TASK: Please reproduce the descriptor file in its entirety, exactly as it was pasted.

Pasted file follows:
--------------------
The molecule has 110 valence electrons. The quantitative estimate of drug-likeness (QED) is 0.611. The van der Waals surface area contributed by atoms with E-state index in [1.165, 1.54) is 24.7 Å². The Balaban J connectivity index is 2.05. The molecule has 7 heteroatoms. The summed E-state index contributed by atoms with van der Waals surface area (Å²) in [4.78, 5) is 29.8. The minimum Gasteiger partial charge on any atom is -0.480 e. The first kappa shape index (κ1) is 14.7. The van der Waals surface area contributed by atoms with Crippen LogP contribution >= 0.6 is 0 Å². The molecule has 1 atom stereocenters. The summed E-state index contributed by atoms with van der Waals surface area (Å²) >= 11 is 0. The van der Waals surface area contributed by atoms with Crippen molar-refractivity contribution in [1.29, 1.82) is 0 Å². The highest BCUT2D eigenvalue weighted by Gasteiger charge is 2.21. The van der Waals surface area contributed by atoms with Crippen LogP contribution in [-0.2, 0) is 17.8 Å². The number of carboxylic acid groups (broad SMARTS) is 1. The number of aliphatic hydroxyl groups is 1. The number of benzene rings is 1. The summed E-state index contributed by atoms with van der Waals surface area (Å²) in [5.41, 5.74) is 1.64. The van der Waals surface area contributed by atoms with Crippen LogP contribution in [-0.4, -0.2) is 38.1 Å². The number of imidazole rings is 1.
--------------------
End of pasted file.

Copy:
The molecule has 110 valence electrons. The quantitative estimate of drug-likeness (QED) is 0.611. The van der Waals surface area contributed by atoms with E-state index in [1.165, 1.54) is 24.7 Å². The Balaban J connectivity index is 2.05. The molecule has 7 heteroatoms. The summed E-state index contributed by atoms with van der Waals surface area (Å²) in [4.78, 5) is 29.8. The minimum Gasteiger partial charge on any atom is -0.480 e. The first kappa shape index (κ1) is 14.7. The van der Waals surface area contributed by atoms with Crippen LogP contribution >= 0.6 is 0 Å². The molecule has 1 atom stereocenters. The summed E-state index contributed by atoms with van der Waals surface area (Å²) >= 11 is 0. The van der Waals surface area contributed by atoms with Crippen molar-refractivity contribution in [1.29, 1.82) is 0 Å². The highest BCUT2D eigenvalue weighted by Gasteiger charge is 2.21. The van der Waals surface area contributed by atoms with Crippen LogP contribution in [-0.2, 0) is 17.8 Å². The number of carboxylic acid groups (broad SMARTS) is 1. The number of aliphatic hydroxyl groups is 1. The number of benzene rings is 1. The summed E-state index contributed by atoms with van der Waals surface area (Å²) in [5.41, 5.74) is 1.64. The van der Waals surface area contributed by atoms with Crippen LogP contribution in [-0.4, -0.2) is 38.1 Å². The number of imidazole rings is 1.